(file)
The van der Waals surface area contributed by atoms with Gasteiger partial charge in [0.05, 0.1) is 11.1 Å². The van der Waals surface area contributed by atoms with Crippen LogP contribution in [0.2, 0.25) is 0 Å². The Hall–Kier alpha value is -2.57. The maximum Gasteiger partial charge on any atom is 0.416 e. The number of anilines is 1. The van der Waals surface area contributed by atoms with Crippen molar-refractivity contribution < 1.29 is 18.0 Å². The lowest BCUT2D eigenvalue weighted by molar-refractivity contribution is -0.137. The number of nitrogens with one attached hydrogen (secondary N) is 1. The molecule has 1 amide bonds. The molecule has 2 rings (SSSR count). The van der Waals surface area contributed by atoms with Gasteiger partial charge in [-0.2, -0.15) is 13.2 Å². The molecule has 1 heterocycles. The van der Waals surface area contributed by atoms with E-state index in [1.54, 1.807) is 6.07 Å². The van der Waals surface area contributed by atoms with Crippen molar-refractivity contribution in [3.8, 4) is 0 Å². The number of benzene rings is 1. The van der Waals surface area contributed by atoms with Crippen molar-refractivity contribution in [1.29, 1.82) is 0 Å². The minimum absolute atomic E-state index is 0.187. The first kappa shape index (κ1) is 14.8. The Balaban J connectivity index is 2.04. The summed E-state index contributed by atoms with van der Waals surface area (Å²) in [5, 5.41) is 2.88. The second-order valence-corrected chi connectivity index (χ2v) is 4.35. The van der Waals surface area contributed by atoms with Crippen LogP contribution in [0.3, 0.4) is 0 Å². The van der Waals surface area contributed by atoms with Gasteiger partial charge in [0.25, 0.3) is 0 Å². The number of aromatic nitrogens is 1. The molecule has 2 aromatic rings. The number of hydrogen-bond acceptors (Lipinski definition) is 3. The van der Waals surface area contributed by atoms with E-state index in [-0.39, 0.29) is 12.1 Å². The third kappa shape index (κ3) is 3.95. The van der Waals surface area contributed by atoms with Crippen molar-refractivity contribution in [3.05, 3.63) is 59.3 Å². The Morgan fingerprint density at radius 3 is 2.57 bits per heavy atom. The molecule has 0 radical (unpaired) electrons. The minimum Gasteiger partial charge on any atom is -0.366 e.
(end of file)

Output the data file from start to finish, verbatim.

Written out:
The van der Waals surface area contributed by atoms with Gasteiger partial charge in [0.05, 0.1) is 11.1 Å². The van der Waals surface area contributed by atoms with Crippen LogP contribution in [0.2, 0.25) is 0 Å². The Hall–Kier alpha value is -2.57. The maximum Gasteiger partial charge on any atom is 0.416 e. The number of anilines is 1. The van der Waals surface area contributed by atoms with Crippen molar-refractivity contribution < 1.29 is 18.0 Å². The lowest BCUT2D eigenvalue weighted by molar-refractivity contribution is -0.137. The number of nitrogens with one attached hydrogen (secondary N) is 1. The molecule has 1 amide bonds. The molecule has 2 rings (SSSR count). The van der Waals surface area contributed by atoms with Gasteiger partial charge in [-0.2, -0.15) is 13.2 Å². The molecule has 1 heterocycles. The van der Waals surface area contributed by atoms with E-state index in [1.54, 1.807) is 6.07 Å². The van der Waals surface area contributed by atoms with Crippen molar-refractivity contribution in [3.8, 4) is 0 Å². The number of benzene rings is 1. The van der Waals surface area contributed by atoms with Crippen molar-refractivity contribution in [1.29, 1.82) is 0 Å². The minimum absolute atomic E-state index is 0.187. The first kappa shape index (κ1) is 14.8. The Balaban J connectivity index is 2.04. The summed E-state index contributed by atoms with van der Waals surface area (Å²) in [5, 5.41) is 2.88. The second-order valence-corrected chi connectivity index (χ2v) is 4.35. The van der Waals surface area contributed by atoms with Crippen LogP contribution in [0.3, 0.4) is 0 Å². The van der Waals surface area contributed by atoms with Gasteiger partial charge in [0.25, 0.3) is 0 Å². The number of aromatic nitrogens is 1. The molecule has 2 aromatic rings. The number of hydrogen-bond acceptors (Lipinski definition) is 3. The van der Waals surface area contributed by atoms with E-state index in [-0.39, 0.29) is 12.1 Å². The third kappa shape index (κ3) is 3.95. The van der Waals surface area contributed by atoms with Crippen molar-refractivity contribution in [3.05, 3.63) is 59.3 Å². The Morgan fingerprint density at radius 3 is 2.57 bits per heavy atom. The molecule has 0 radical (unpaired) electrons. The minimum Gasteiger partial charge on any atom is -0.366 e.